The Queen Anne's Lace Plant - Growing Queen Anne's Lace And Its Care

White Queen Anne's Lace Plant
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(Image credit: kn1)

The Queen Anne's lace plant, also known as wild carrot, is a wildflower herb found in many parts of the United States, yet it was originally from Europe. While in most places the plant is now considered an invasive weed, it can actually be an attractive addition to the home in a wildflower garden

Note: Before considering adding this plant to the garden, check with your local extension office for its invasiveness status in your area.

About the Queen Anne's Lace Plant

Queen Anne's lace herb (Daucus carota) can reach heights of about 1 to 4 feet (31-120 cm.) high. This plant has attractive, fern-like foliage and tall, hairy stems that hold a flattened cluster of tiny white flowers, with a single dark-colored floret just off its center. 

You can find these biennials in bloom during their second year from spring on into fall. Queen Anne's lace is said to have been named after Queen Anne of England, who was an expert lace maker. Legend has it that when pricked with a needle, a single drop of blood fell from her finger onto the lace, leaving the dark purple floret found in the flower's center. 

The name wild carrot derived from the plant's past history of use as a substitute for carrots. The fruit of this plant is spiky and curls inward, reminiscent of a bird's nest, which is another of its common names.

Difference between Queen Anne's Lace and Poison Hemlock

The Queen Anne's lace herb grows from a taproot, which looks much like a carrot and is edible when young. This root can be eaten alone as a vegetable or in soup. However, there is a similar-looking plant, called the poison hemlock (Conium maculatum), which is deadly. 

Many people have died eating what they thought was the carrot-like root of Queen Anne's lace plant. For this reason, it is vitally important to know the differences between these two plants, though it's probably safer to avoid eating it altogether. Fortunately, there is a simple way to tell the difference. 

Both poison hemlock and its cousin, fool's parsley (Aethusa cynapium) smell disgusting, while Queen Anne's lace smells just like a carrot. In addition, the stem of the wild carrot is hairy while the stem of poison hemlock is smooth.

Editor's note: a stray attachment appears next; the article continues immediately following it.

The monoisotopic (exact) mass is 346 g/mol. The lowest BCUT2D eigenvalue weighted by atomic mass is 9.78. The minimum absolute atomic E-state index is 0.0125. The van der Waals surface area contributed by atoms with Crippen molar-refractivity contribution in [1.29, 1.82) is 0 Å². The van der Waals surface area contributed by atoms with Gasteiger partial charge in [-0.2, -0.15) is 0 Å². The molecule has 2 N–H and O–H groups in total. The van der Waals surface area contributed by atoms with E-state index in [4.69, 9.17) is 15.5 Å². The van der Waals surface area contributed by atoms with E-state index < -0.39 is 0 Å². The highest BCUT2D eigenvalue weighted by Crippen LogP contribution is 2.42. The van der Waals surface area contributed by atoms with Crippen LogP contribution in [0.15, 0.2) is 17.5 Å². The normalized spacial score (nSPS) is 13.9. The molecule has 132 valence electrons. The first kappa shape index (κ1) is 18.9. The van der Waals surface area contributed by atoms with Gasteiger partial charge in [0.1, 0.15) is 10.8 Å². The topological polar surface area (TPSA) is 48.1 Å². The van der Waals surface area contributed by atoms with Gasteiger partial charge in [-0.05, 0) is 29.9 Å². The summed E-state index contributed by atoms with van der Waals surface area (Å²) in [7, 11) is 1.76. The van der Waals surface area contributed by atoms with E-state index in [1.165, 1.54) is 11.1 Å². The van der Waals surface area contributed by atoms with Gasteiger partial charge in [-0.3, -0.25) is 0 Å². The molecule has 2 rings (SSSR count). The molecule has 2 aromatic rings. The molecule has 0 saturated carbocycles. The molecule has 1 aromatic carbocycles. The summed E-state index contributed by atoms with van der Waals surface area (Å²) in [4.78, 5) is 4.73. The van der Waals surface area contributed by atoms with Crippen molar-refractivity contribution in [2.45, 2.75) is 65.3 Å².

Growing Queen Anne's Lace

Since it is a native plant in many areas, growing Queen Anne's lace is easy. However, it's a good idea to plant it somewhere with adequate space to spread, otherwise, some type of barrier may be necessary to keep the wild carrot in bounds. This plant is adaptable to a variety of soil conditions and prefers sun to partial shade. 

Queen Anne's lace also prefers well-draining, neutral to alkaline soil. While there are cultivated plants available for purchase, you can also gather a handful of seeds from wild plants in the fall. There is also a similar look-alike plant called bishop's flower (Ammi majus), which is far less intrusive.

Care for Queen Anne's Lace Herb

Caring for Queen Anne's lace plant is simple. Other than occasional watering during times of extreme drought, it requires little care and doesn't need fertilizing. To prevent the spread of this plant, deadhead Queen Anne's lace flowers before the seeds have a chance to disperse. In the event that your plant gets out of control, it can easily be dug up. 

However, you'll have to make certain that you get up the entire taproot. Wetting the area beforehand usually makes this task much easier. One note of caution to keep in mind when growing Queen Anne's lace is the fact that handling this plant may cause skin irritation or an allergic reaction in overly sensitive individuals.

Nikki Tilley
Senior Editor

Nikki Tilley has been gardening for nearly three decades. The former Senior Editor and Archivist of Gardening Know How, Nikki has also authored six gardening books.